From my 2013 Journal.
As I passed near the men’s clothing aisle of a new Goodwill store in town, I noticed a large woman, weight mostly distributed around her waist and thighs, holding up an enormous pair of pants that would have fit someone one-and-a-half times her size. “Can you believe this?” she exclaimed. “I’ve never seen pants so big! I’ve never seen anyone who could actually fit these! Wow! These are huge! Look at this!” she reiterated to her shopping companion.
Several thoughts raced through my mind:
- Why did she disbelieve that someone could actually fit them? I’ve seen people this large in person and on TV.
- She, herself, was (ahem) larger than average.
- Why was she making such a big deal about it—loudly—in public?
- Did comparing her large frame with someone larger make her feel better about herself?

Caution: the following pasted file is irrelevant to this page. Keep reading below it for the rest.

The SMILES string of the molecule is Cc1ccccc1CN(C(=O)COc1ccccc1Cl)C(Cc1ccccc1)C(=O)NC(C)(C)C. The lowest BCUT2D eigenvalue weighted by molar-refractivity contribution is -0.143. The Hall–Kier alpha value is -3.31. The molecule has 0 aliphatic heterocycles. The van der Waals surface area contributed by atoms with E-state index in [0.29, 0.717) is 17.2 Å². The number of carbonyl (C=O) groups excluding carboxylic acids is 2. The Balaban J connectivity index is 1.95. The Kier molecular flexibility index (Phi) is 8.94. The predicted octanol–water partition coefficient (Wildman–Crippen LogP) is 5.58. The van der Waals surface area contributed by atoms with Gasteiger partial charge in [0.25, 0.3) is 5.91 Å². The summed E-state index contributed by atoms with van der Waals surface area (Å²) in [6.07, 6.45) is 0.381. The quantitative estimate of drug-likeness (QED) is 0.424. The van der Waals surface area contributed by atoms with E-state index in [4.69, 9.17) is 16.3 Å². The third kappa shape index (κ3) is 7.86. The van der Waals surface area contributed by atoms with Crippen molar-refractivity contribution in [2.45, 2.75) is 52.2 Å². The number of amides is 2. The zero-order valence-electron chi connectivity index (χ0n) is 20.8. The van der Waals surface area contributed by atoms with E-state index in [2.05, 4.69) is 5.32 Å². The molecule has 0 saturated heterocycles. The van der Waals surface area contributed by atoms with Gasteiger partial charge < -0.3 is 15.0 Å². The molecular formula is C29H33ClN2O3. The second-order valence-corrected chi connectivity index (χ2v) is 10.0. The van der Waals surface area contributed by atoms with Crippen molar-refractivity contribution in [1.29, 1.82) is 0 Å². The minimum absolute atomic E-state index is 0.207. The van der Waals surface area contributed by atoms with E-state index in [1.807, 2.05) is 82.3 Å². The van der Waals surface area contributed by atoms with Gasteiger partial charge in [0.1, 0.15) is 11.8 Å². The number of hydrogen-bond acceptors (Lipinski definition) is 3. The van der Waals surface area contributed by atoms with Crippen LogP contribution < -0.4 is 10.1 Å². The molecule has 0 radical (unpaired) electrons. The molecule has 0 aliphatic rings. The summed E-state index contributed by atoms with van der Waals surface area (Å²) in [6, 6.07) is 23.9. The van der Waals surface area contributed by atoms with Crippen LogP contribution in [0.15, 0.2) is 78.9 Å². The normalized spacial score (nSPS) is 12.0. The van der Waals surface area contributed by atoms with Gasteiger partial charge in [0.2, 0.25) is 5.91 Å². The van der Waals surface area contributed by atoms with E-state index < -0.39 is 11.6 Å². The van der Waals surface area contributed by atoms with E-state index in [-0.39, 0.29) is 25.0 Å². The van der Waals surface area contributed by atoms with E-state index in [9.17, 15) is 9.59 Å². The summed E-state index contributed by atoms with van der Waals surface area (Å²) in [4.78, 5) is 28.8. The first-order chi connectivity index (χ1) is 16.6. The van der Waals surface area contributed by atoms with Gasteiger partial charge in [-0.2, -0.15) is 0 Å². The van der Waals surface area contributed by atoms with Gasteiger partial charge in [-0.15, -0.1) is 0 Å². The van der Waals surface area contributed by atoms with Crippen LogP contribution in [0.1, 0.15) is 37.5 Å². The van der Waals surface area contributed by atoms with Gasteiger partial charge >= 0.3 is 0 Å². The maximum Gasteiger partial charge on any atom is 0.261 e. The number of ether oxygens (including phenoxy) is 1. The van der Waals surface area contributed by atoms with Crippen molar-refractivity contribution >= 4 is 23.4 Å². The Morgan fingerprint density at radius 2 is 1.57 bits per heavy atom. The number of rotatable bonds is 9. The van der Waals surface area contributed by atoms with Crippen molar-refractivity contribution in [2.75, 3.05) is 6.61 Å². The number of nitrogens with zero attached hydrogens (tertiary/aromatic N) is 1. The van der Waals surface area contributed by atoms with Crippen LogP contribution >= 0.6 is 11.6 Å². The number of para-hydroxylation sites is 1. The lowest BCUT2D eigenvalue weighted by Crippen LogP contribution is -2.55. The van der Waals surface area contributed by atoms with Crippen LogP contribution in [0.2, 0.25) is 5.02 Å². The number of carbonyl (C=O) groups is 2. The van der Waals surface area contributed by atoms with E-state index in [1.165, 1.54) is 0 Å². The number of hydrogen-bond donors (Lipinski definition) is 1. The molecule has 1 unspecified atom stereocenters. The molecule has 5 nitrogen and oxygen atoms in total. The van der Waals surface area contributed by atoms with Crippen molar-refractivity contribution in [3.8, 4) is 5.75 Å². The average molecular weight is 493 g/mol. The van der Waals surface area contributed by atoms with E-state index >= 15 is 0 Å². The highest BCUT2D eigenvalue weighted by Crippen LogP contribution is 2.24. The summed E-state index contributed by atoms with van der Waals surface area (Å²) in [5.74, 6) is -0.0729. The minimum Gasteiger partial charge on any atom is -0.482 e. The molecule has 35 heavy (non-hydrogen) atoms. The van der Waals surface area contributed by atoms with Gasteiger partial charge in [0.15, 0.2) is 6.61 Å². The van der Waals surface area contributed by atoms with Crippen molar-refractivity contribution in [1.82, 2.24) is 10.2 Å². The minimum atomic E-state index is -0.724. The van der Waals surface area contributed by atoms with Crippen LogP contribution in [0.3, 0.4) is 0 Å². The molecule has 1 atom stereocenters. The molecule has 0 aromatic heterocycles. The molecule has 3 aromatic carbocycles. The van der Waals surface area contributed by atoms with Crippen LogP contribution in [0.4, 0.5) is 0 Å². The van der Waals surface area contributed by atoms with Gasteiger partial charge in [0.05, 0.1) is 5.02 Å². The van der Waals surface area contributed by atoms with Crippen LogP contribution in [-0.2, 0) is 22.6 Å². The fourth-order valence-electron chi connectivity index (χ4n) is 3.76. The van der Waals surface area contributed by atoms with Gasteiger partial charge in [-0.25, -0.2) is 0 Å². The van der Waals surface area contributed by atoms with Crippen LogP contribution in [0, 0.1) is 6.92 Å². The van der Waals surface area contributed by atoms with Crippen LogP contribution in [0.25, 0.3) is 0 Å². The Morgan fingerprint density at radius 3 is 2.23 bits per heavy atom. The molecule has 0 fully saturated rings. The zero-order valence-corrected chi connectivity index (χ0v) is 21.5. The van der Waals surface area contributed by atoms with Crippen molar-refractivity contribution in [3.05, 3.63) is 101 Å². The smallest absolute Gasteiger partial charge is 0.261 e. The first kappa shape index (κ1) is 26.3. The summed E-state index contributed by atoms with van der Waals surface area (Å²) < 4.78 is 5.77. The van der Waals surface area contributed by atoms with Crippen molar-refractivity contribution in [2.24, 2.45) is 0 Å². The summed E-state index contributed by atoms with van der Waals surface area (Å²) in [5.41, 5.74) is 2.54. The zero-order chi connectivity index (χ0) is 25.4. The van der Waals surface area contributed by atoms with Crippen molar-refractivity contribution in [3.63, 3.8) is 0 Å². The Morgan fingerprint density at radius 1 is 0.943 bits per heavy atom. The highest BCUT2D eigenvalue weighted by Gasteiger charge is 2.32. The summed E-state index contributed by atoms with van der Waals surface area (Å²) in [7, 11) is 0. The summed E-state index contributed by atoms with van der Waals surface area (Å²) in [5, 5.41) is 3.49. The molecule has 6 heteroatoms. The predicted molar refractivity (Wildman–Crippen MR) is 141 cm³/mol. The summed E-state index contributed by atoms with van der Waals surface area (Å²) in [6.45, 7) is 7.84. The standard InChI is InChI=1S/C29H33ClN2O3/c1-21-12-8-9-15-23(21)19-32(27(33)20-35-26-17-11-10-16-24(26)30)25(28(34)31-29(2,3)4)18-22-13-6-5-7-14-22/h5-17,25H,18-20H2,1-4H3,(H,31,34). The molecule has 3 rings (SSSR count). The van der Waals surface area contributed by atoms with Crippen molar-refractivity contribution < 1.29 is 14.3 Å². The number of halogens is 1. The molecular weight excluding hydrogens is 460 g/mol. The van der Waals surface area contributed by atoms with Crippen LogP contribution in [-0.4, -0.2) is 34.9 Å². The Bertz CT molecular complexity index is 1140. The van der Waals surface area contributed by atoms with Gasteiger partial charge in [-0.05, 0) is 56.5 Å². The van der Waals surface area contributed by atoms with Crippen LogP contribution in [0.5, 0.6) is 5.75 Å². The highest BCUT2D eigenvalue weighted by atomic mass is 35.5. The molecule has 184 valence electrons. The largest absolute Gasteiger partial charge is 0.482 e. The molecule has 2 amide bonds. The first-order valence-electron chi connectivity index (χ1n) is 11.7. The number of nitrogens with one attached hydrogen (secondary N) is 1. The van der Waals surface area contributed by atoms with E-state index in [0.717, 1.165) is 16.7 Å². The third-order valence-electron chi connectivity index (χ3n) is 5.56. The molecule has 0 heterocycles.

- I felt more compassion for the large-pants man and less compassion for the lady. Why?
And then it hit me. I recognize myself in her. I do the same thing (sigh)—I make the biggest fuss about what triggers me the most. When I roll my eyes at someone else’s words or deeds, I recognize some unfinished business in my heart—some lack of compassion, some unresolved hurt, or some judgmentalism. The woman’s words simply revealed what was already in her heart. I don’t judge this woman—because I am too much like her. Perhaps I need to practice more grace . . . toward myself!
For out of the overflow of his heart he [a person] speaks. Matt. 7:15-23; Luke 6:43-45